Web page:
Information Collection and Use by JD Supra

JD Supra collects users' names, companies, titles, e-mail address and industry. JD Supra also tracks the pages that users visit, logs IP addresses and aggregates non-personally identifiable user data and browser type. This data is gathered using cookies and other technologies.

The information and data collected is used to authenticate users and to send notifications relating to the Service, including email alerts to which users have subscribed; to manage the Service and Website, to improve the Service and to customize the user's experience. This information is also provided to the authors of the content to give them insight into their readership and help them to improve their content, so that it is most useful for our users.

JD Supra does not sell, rent or otherwise provide your details to third parties, other than to the authors of the content on JD Supra.

If you prefer not to enable cookies, you may change your browser settings to disable cookies; however, please note that rejecting cookies while visiting the Website may result in certain parts of the Website not operating correctly or as efficiently as if cookies were allowed.

Email Choice/Opt-out

Users who opt in to receive emails may choose to no longer receive e-mail updates and newsletters by selecting the "opt-out of future email" option in the email they receive from JD Supra or in their JD Supra account management screen.

Security

JD Supra takes reasonable precautions to insure that user information is kept private. We restrict access to user information to those individuals who reasonably need access to perform their job functions, such as our third party email service, customer service personnel and technical staff. However, please note that no method of transmitting or storing data is completely secure and we cannot guarantee the security of user information. Unauthorized entry or use, hardware or software failure, and other factors may compromise the security of user information at any time.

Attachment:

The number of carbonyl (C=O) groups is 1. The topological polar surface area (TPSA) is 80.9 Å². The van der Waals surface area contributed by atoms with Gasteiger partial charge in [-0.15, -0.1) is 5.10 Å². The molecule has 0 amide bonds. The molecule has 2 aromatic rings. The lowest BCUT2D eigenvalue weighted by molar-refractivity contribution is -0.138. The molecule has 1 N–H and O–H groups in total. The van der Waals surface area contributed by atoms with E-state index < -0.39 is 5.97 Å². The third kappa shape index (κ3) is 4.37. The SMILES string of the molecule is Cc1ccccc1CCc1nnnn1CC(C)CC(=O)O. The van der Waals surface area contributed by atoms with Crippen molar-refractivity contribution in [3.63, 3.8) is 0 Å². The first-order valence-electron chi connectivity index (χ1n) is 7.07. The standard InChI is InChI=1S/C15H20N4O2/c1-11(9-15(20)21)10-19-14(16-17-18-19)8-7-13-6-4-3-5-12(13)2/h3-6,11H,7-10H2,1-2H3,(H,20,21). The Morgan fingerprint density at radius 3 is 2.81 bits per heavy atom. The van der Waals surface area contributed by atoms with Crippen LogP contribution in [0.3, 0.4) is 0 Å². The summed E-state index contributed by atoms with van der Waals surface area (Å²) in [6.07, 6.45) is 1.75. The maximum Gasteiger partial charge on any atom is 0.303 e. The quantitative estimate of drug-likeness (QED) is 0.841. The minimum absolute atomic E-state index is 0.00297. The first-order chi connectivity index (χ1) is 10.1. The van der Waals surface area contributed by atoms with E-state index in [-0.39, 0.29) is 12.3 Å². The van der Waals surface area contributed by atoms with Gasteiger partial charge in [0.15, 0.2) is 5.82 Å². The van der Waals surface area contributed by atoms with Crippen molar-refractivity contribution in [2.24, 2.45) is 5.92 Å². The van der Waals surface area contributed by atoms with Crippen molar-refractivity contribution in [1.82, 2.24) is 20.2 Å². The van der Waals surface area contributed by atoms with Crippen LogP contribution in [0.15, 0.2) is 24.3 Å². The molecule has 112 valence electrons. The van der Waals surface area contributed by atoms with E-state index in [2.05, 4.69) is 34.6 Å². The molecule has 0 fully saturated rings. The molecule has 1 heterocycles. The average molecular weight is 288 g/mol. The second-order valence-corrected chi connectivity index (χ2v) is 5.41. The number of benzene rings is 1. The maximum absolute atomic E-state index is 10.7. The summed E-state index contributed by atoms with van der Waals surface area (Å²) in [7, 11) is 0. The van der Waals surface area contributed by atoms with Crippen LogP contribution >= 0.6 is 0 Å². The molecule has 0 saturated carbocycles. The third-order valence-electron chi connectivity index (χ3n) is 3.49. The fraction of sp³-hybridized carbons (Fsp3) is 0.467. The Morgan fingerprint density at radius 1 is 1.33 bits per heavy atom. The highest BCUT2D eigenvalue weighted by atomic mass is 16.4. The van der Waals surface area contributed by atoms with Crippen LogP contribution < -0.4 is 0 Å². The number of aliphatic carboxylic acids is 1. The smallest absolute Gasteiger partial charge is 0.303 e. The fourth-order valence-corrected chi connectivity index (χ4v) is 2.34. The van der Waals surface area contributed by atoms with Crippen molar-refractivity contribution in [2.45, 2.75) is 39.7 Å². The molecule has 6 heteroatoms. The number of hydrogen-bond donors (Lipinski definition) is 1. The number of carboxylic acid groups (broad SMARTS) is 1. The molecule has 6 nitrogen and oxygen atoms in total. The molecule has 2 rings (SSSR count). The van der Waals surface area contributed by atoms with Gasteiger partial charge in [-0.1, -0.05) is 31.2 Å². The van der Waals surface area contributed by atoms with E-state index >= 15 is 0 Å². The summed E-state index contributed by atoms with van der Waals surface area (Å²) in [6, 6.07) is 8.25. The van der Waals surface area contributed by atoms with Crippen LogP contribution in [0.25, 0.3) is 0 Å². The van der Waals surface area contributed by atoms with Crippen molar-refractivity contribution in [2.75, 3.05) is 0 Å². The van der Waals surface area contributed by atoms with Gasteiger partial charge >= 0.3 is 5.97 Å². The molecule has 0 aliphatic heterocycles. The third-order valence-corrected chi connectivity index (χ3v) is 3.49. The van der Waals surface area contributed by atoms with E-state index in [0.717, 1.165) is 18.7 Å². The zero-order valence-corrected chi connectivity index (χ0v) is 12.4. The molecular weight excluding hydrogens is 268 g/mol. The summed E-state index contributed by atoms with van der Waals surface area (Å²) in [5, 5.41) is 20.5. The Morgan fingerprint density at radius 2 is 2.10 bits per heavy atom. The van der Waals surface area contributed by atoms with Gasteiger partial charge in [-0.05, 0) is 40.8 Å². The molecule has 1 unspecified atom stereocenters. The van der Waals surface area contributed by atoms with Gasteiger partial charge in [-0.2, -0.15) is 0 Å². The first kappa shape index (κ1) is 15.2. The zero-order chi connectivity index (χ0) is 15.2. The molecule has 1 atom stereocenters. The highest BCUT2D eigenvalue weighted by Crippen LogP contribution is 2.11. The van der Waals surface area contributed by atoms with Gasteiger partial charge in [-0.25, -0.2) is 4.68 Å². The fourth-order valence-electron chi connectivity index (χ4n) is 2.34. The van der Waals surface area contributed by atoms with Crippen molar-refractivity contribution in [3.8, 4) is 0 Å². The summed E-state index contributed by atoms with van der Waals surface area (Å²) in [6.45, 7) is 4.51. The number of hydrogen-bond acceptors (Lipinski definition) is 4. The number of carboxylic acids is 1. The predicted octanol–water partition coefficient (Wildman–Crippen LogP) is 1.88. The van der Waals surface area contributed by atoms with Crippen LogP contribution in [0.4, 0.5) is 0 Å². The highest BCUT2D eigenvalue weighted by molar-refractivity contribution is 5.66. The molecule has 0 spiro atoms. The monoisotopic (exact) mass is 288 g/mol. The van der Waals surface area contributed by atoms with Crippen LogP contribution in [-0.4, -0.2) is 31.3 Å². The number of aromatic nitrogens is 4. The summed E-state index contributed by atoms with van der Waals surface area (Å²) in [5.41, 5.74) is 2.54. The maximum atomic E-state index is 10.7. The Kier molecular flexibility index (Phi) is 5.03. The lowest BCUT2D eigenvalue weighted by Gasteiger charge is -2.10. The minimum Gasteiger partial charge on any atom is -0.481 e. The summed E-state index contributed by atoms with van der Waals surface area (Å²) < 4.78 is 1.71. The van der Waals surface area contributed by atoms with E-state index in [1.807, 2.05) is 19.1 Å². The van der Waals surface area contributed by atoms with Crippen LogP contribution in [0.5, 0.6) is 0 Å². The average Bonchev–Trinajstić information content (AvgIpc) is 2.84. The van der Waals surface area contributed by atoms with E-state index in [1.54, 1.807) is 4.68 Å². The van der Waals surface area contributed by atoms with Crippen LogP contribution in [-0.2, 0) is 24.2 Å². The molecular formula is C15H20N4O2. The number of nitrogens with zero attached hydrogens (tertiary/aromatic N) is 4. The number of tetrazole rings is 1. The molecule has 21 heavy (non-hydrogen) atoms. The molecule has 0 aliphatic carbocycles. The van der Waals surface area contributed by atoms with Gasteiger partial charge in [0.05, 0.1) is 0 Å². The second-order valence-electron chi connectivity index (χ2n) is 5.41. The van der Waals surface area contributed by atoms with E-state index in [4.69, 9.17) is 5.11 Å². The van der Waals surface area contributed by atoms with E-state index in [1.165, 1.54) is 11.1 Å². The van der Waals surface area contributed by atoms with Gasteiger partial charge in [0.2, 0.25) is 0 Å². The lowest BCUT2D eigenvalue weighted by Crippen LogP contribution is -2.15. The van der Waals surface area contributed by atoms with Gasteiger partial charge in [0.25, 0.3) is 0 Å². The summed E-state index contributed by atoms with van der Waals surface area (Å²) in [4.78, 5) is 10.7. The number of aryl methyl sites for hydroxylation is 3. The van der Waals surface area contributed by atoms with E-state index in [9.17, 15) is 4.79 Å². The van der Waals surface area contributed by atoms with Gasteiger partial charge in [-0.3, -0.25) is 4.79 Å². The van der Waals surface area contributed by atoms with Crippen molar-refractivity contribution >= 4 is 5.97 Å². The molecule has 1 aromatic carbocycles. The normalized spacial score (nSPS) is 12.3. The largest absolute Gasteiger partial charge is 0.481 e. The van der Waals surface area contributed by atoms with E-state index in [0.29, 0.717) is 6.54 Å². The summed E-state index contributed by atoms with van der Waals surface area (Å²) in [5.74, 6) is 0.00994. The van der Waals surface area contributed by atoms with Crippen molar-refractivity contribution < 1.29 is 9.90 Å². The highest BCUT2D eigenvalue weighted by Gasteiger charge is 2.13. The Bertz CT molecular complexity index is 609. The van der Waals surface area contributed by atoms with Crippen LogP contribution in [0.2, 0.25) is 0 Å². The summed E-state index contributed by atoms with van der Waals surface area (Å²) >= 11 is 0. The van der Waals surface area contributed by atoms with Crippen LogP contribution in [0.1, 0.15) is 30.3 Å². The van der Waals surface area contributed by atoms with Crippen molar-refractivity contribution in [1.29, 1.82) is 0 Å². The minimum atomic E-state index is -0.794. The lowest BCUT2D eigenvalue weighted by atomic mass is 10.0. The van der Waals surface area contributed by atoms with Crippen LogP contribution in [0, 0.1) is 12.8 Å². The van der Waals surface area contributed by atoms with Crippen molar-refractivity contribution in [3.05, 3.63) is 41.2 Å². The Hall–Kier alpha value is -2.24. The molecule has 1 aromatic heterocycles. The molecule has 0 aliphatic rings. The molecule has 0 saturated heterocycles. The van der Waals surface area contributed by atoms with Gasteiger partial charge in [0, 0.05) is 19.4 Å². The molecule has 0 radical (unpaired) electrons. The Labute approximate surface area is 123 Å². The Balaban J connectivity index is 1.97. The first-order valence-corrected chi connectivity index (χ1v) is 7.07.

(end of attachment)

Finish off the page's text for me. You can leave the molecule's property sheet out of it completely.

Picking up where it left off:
If you have reason to believe that your interaction with us is no longer secure, you must immediately notify us of the problem by contacting us at info@jdsupra.com. In the unlikely event that we believe that the security of your user information in our possession or control may have been compromised, we may seek to notify you of that development and, if so, will endeavor to do so as promptly as practicable under the circumstances.

Sharing and Disclosure of Information JD Supra Collects

Except as otherwise described in this privacy statement, JD Supra will not disclose personal information to any third party unless we believe that disclosure is necessary to: (1) comply with applicable laws; (2) respond to governmental inquiries or requests; (3) comply with valid legal process; (4) protect the rights, privacy, safety or property of JD Supra, users of the Service, Website visitors or the public; (5) permit us to pursue available remedies or limit the damages that we may sustain; and (6) enforce our Terms & Conditions of Use.

In the event there is a change in the corporate structure of JD Supra such as, but not limited to, merger, consolidation, sale, liquidation or transfer of substantial assets, JD Supra may, in its sole discretion, transfer, sell or assign information collected on and through the Service to one or more affiliated or unaffiliated third parties.

Links to Other Websites

This Website and the Service may contain links to other websites. The operator of such other websites may collect information about you, including through cookies or other technologies. If you are using the Service through the Website and link to another site, you will leave the Website and this Policy will not apply to your use of and activity on those other sites. We encourage you to read the legal notices posted on those sites, including their privacy policies. We shall have no responsibility or liability for your visitation to, and the data collection and use practices of, such other sites. This Policy applies solely to the information collected in connection with your use of this Website and does not apply to any practices conducted offline or in connection with any other websites.

Changes in Our Privacy Policy

We reserve the right to change this Policy at any time. Please refer to the date at the top of this page to determine when this Policy was last revised. Any changes to our privacy policy will become effective upon posting of the revised policy on the Website. By continuing to use the Service or Website following such changes, you will be deemed to have agreed to such changes. If you do not agree with the terms of this Policy, as it may be amended from time to time, in whole or part, please do not continue using the Service or the Website.

Contacting JD Supra

If you have any questions about this privacy statement, the practices of this site, your dealings with this Web site, or if you would like to change any of the information you have provided to us, please contact us at: info@jdsupra.com.

- hide
*With LinkedIn, you don't need to create a separate login to manage your free JD Supra account, and we can make suggestions based on your needs and interests. We will not post anything on LinkedIn in your name. Or, sign up using your email address.